Chips From The Chocolate Fireball


XTC’s 1985 psychedelic trip down the rabbit hole.

A Scandal in Bohemia


In the early days of jazz, the vibes were popularized by giants like Lionel Hampton and Milt Jackson and his Modern Jazz Quartet. When used here by the Jazz Butcher on their 1984 release A Scandal in Bohemia they are both ridiculous and absolutely brilliant. This record is probably my favorite album (you will hear me say that a lot) of the 1980s. It symbolizes and encapsulates all the fear, frustration and insecurity I felt in my 20s. Just like a Southern Mark Smith, I couldn’t relate to anyone, especially myself, trying to get along and compete during that time of extreme materialism and excess.

The music here is bright and uplifting and is set juxtaposed to Pat Fish’s lyrics which have a dark undertow of sarcastic cynicism for the world (particularly the United States) and the time. Songs like Betty Page seem as squeaky clean and wholesome as hot dripping wax as an aphrodisiac.

You have me as far as I can see, roped and trussed just like dear Betty Page.

Real Men from Hell has a queer macho spirt, yet the melody and vibes will have you humming right along.

The Butcher’s Scandal is a long lost hidden gem. It tastes delicious, goes down smooth and easy, and has a bit of a bite.

Caroline Wheeler’s birthday present is made up entirly from the skins of dead Jim Morrisons.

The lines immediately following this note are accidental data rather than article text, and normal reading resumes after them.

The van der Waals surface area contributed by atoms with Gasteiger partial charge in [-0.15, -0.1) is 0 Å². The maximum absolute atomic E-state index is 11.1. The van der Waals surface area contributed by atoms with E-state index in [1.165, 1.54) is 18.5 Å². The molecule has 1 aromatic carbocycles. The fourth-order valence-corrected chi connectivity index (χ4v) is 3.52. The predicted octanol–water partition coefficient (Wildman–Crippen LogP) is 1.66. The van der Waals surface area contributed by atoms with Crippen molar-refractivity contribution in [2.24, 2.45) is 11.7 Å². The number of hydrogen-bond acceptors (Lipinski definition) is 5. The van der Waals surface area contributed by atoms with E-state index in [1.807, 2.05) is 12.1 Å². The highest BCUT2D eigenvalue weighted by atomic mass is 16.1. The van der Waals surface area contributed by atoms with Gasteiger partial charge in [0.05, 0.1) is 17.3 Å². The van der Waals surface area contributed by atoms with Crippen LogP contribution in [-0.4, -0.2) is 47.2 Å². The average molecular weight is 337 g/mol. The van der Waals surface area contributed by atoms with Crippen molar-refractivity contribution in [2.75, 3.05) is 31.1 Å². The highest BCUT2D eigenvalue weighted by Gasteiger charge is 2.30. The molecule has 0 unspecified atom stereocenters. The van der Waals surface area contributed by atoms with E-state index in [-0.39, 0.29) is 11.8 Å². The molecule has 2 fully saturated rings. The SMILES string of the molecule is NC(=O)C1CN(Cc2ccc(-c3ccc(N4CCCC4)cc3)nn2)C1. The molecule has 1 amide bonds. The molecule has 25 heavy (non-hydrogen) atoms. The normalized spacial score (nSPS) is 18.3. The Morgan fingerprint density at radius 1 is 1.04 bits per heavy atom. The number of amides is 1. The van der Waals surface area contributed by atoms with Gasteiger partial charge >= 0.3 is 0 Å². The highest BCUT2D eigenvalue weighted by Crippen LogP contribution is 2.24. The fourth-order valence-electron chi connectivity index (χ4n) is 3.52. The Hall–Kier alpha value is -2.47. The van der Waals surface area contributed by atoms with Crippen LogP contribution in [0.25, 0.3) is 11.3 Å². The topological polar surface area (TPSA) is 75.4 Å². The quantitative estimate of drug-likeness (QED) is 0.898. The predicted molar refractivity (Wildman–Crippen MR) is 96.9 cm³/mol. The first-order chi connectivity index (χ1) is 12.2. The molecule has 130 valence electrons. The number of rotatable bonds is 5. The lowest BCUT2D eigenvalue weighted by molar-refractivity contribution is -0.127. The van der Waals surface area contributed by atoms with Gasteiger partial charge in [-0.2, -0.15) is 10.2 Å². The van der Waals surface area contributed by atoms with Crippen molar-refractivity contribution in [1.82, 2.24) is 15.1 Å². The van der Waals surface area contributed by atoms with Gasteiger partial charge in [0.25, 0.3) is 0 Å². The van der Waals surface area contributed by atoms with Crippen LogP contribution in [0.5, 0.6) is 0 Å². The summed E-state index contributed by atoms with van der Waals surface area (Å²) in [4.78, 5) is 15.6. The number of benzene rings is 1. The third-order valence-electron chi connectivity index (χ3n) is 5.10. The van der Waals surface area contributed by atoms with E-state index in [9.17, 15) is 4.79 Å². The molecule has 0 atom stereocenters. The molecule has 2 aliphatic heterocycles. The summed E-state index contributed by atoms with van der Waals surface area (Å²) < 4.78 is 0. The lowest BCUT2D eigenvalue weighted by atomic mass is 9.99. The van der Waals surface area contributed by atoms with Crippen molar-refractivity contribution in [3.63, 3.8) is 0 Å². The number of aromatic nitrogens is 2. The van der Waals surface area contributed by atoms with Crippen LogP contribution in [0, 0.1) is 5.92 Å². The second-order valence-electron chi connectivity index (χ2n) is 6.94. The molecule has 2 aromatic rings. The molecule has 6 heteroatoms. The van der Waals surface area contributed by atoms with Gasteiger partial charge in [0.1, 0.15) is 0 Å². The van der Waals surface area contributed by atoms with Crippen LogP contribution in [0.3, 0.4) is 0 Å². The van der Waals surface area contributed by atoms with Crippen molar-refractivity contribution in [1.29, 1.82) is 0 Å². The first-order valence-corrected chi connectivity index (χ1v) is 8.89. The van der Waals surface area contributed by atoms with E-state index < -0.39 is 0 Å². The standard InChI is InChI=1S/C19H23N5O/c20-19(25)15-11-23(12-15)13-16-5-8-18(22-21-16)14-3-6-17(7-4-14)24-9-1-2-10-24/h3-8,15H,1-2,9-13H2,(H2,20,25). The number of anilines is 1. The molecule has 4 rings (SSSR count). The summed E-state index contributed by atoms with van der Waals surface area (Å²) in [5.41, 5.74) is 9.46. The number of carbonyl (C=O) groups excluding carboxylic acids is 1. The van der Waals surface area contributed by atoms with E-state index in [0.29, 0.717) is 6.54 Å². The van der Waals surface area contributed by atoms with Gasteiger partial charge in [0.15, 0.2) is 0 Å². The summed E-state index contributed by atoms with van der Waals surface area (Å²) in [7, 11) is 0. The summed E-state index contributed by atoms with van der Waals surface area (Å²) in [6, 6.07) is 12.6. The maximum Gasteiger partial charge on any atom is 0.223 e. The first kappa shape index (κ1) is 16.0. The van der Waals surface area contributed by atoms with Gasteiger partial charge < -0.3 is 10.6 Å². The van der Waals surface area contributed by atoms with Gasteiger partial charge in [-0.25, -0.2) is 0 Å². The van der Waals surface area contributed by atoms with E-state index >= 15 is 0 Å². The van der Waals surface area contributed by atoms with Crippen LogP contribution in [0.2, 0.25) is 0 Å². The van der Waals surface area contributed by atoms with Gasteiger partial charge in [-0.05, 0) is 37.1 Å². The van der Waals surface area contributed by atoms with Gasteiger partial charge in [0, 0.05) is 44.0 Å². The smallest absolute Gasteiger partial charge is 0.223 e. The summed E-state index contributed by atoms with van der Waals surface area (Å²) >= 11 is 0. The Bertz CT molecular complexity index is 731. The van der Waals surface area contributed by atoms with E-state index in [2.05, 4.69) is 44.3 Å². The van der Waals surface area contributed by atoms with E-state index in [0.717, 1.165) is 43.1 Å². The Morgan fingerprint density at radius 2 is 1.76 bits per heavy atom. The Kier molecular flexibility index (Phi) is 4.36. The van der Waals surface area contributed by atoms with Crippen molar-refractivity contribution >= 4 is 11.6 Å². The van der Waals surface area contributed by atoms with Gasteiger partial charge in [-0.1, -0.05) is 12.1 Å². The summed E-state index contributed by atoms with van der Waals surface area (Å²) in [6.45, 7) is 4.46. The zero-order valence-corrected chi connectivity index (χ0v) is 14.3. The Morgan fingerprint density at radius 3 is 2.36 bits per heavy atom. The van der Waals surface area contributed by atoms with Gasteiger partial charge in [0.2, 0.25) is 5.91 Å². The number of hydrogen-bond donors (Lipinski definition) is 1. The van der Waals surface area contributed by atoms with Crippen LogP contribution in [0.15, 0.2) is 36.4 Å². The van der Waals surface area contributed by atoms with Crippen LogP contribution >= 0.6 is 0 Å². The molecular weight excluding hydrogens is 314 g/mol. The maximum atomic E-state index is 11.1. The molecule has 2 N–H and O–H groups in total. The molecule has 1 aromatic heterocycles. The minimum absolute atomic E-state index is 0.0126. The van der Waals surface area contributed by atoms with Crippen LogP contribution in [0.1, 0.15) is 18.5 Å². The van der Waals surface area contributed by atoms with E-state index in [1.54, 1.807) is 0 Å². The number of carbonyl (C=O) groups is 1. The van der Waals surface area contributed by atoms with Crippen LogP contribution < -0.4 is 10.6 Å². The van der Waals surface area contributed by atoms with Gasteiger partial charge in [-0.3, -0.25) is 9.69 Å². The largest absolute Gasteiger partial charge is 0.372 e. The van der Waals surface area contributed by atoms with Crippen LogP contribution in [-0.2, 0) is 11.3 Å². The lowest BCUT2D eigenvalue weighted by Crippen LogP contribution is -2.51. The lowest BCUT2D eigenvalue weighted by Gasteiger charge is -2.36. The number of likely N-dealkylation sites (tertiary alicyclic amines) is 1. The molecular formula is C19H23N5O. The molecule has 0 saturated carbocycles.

No tricks or black magic on this one. Just great keyboards, percussions and of course guitar from Carlos Santana. Just put this one on and listen to the miles roll away.

“Is that you, looking for a good time? Is that you, searching for the sunshine? Is that you? Well I hope your feeling better, Yes I hope your feeling good…”

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The Who By Numbers


Last night I laid in the hammock, sipping cocktails in the blue, red and grey, listening to this album. And I couldn’t wait to take it on my run this morning. The Who By Numbers has the perfect balance of soft introspective songs and hard loud rockers, and I enjoyed it equally during these two very different extremes. In full motion, or at full rest.

Throughout my life I have always struggled, still do, with moderation. Too much of anything is not good. Everything in moderation. Finding the balance. It’s a pretty simple, basic principle, but so many people, myself included, find it hard to maintain. Our lives are rittled with peaks and valleys. Up hill climbs and downs. Especially in this day and age where everything is instantaneous, and we all need to move so fast, at the speed of light, just to survive. It’s sometimes hard to moderate. Go to the extreme and you may blow out your knee, or your ankle, or in my case a lung. Go the other direction and you’ll probably just plain Blow Up. Lean to far either way and you’ll tip the hammock and land flat on your face.

Lots of people think this classic rock stuff is pretty parochial. Only about sex, drugs and well, Rock &Roll. And most of the time it is, but there is so much really good philosophical insight in the The Who’s By Numbers. The lyrics are very powerful. You just have to connect the dots. Get it? And you feel good while your doing it too, because the music and the sound is really pleasing and sincere no matter what time of day it is. And I like every minute of the day…

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